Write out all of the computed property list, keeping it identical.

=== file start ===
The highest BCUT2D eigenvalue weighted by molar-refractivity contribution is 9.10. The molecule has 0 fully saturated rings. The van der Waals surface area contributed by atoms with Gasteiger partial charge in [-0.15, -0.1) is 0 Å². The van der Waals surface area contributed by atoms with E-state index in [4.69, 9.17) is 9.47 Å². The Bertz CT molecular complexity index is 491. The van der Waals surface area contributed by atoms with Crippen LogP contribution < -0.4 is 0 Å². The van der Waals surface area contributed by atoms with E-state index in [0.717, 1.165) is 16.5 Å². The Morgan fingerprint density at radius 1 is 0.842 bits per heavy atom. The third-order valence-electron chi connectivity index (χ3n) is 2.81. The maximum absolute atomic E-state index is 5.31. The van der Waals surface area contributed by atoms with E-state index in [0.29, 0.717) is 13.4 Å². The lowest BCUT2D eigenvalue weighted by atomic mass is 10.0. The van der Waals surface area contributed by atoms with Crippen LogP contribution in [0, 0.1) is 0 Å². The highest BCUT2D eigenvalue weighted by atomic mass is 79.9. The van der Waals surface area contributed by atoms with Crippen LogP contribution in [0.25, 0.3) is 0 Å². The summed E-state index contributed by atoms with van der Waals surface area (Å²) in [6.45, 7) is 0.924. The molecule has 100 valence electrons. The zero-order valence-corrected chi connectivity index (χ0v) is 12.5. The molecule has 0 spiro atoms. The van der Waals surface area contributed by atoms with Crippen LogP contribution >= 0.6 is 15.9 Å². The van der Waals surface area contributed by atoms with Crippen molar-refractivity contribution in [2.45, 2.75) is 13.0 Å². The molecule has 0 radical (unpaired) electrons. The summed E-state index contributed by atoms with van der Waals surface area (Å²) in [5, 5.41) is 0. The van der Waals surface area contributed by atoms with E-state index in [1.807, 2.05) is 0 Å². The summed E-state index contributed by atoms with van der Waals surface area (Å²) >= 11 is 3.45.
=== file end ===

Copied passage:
The highest BCUT2D eigenvalue weighted by molar-refractivity contribution is 9.10. The molecule has 0 fully saturated rings. The van der Waals surface area contributed by atoms with Gasteiger partial charge in [-0.15, -0.1) is 0 Å². The van der Waals surface area contributed by atoms with E-state index in [4.69, 9.17) is 9.47 Å². The Bertz CT molecular complexity index is 491. The van der Waals surface area contributed by atoms with Crippen LogP contribution < -0.4 is 0 Å². The van der Waals surface area contributed by atoms with E-state index in [0.717, 1.165) is 16.5 Å². The Morgan fingerprint density at radius 1 is 0.842 bits per heavy atom. The third-order valence-electron chi connectivity index (χ3n) is 2.81. The maximum absolute atomic E-state index is 5.31. The van der Waals surface area contributed by atoms with E-state index in [0.29, 0.717) is 13.4 Å². The lowest BCUT2D eigenvalue weighted by atomic mass is 10.0. The van der Waals surface area contributed by atoms with Crippen LogP contribution in [0, 0.1) is 0 Å². The highest BCUT2D eigenvalue weighted by atomic mass is 79.9. The van der Waals surface area contributed by atoms with Crippen LogP contribution in [0.25, 0.3) is 0 Å². The summed E-state index contributed by atoms with van der Waals surface area (Å²) in [6.45, 7) is 0.924. The molecule has 100 valence electrons. The zero-order valence-corrected chi connectivity index (χ0v) is 12.5. The molecule has 0 spiro atoms. The van der Waals surface area contributed by atoms with Crippen LogP contribution >= 0.6 is 15.9 Å². The van der Waals surface area contributed by atoms with Crippen molar-refractivity contribution in [2.45, 2.75) is 13.0 Å². The molecule has 0 radical (unpaired) electrons. The summed E-state index contributed by atoms with van der Waals surface area (Å²) in [5, 5.41) is 0. The van der Waals surface area contributed by atoms with E-state index in [1.807, 2.05) is 0 Å². The summed E-state index contributed by atoms with van der Waals surface area (Å²) >= 11 is 3.45.